leadership proposing dialogue on Kosovo's future.
22. In Kosovo, clashes between the Serb
security forces and armed Albanians continued. On 27 November
there was a qualitative change in the level of violence when,
for the first time, the Kosovar Albanians took on an armoured
Serb patrol. This led to what became a familiar pattern of Serb
over-reaction, involving random shooting and destruction. On 5
December the KLA, acknowledging responsibility for the 27 November
incident, made a public commitment to continue their armed struggle,
which had already claimed the lives of a number of police and
so-called informers. This marked their emergence as a significant
factor in the Kosovo equation and as a rival to Rugova's authority.
23. Meanwhile, diplomatic activity focused
on further efforts to convince the FRY and Kosovo Albanians of
the need to establish a political dialogue without preconditions.
The signs of future problems were already becoming visible with
the FRY insisting that any solution would have to leave Kosovo
within Serbia and the Kosovo Albanians insisting on a clear path
to independence. Serb insistence that the KLA were a terrorist
organisation and Rugova's inability to control their activities
were additional complicating factors. In an attempt to build confidence
between the two sides the EU encouraged efforts to conclude an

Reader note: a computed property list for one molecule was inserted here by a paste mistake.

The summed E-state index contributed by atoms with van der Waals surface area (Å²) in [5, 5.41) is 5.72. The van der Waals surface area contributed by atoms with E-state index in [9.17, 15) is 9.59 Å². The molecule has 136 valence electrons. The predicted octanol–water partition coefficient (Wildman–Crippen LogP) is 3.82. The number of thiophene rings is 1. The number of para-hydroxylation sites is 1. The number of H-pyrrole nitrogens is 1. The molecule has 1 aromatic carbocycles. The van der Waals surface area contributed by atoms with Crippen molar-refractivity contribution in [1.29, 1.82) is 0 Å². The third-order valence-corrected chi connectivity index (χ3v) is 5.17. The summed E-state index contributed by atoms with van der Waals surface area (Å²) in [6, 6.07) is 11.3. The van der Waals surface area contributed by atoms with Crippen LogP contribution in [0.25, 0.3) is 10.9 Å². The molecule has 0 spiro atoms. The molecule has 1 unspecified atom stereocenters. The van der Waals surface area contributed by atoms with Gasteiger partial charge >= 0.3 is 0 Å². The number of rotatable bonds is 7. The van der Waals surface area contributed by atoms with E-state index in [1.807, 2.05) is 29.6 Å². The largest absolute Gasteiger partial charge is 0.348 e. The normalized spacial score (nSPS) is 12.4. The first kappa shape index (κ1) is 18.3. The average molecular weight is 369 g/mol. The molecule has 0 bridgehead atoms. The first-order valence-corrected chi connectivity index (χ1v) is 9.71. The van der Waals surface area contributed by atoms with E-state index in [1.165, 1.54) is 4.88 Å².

education agreement that would have reopened Pristina University
to Albanians. Some limited progress was made.
24. When the Contact Group's Political Directors
met in Moscow on 25 February, they expressedfor the first
timethe Group's willingness to facilitate a dialogue between
Belgrade and the Kosovo Albanians.
25. On the ground, the deterioration continued.
Towards the end of February, there were signs of possible Serbian
intent to mount a major operation against the KLA in the Drenica
area. There were also signs that the KLA had acquired rocket launchers
and were attracting growing popular support. Despite warnings
to both sides to avoid the use of force, fighting began on 28
February leading to the deaths of 16 Albanians and 4 police. This
was quickly followed on 2 March by the suppression by the Serb
authorities of a student demonstration in Pristina with the use
of water cannon, batons and tear gas. In a major incident on 5
March, 51 Albanians were killed, including women and children
and members of one of the prominent families in the KLA. Sympathy
for, and recruitment by, the KLA grew strongly thereafter.
26. In response to the deteriorating situation,
the Foreign Secretary, acting as the EU Presidency, travelled
to Belgrade on 5 March to press Milosevic to offer a political
process to the Kosovo Albanians, rather than repressive policing.
But Milosevic gave no ground.
27. On 5 March the North Atlantic Council
(NAC) expressed concern about the situation in Kosovo, condemning
both the violent repression of non-violent demonstrations and
the use of terrorist acts to achieve political goals. It called
on all sides to take immediate steps to reduce the tensions; for
the authorities in Belgrade and the leaders of the Kosovo Albanian
community to enter without preconditions into a serious political
dialogue; and made it clear that NATO and the international community
had a legitimate interest in developments in Kosovo, not least